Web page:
My ice cream cone is melting.

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bamboo--tw

Senior Member
ROC/Mandarin
My ice cream cone is melting.
My ice cream is melting.


Hi,
Do both of the above sound right and mean about the same to you? Thanks.
 
  • katie_here

    Senior Member
    England/English
    Hi Bamboo.

    No, both don't mean the same and the first sentence isn't quite right.

    It's the ice-cream that melts not the cone (unless of course it's made of ice!).

    So your ice-cream is melting but your cone isn't.
     

    Mark1978

    Senior Member
    English
    It's fine to say your ice cream cone is melting, because although cones don't melt everyone knows that so knows you're referring to the ice cream in the cone.

    Of course it's not appropriate if it isn't in a cone!
     

    panjandrum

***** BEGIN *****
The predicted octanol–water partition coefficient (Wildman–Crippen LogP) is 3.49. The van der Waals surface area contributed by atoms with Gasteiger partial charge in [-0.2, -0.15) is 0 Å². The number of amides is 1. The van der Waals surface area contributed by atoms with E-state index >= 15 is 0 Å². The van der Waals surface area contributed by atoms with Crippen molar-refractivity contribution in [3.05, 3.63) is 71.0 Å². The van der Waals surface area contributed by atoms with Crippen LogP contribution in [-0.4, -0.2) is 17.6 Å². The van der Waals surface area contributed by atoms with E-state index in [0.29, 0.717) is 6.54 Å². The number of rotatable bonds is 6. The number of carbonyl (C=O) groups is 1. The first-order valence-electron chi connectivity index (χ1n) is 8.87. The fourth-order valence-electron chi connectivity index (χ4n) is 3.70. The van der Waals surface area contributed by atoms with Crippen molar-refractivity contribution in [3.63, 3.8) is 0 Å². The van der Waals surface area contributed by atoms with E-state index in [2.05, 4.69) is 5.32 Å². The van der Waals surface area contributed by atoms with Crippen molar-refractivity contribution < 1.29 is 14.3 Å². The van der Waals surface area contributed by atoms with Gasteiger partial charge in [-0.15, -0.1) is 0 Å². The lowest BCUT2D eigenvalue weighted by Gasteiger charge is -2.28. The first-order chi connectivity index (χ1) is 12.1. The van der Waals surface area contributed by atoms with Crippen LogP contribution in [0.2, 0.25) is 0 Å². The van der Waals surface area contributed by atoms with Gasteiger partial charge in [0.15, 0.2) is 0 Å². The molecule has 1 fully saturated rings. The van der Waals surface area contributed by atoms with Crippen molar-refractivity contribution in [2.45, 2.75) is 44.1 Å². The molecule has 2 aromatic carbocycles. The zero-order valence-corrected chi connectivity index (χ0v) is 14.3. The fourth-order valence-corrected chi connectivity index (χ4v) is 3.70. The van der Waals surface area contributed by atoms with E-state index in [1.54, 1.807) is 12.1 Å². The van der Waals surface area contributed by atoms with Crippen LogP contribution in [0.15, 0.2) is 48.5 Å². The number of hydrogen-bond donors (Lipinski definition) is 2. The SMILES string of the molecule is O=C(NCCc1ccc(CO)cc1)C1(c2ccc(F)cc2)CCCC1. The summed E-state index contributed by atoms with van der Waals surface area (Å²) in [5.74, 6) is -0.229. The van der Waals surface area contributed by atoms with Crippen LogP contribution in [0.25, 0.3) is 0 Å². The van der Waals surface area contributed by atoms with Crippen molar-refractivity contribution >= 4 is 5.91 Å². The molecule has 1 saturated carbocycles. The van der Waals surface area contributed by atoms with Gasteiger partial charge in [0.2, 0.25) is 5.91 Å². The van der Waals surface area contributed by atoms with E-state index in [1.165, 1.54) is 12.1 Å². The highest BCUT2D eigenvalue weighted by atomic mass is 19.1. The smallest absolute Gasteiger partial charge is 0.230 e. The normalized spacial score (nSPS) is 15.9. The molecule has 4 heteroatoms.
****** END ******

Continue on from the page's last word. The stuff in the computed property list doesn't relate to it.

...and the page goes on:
Lapsed Moderator
    English-Ireland (top end)
    My ice cream cone is melting.
    Analysed literally, this is not sensible as katie_here said.
    Mark1978 suggests that "everyone knows" you mean the ice cream is melting.
    That's true enough, but relying on everyone knowing what you mean even though you say something quite different is not a good approach to communication.

    In the real world, I would be very surprised if anyone actually said "My ice cream cone is melting." The sentence without the cone is a lot more natural.
     
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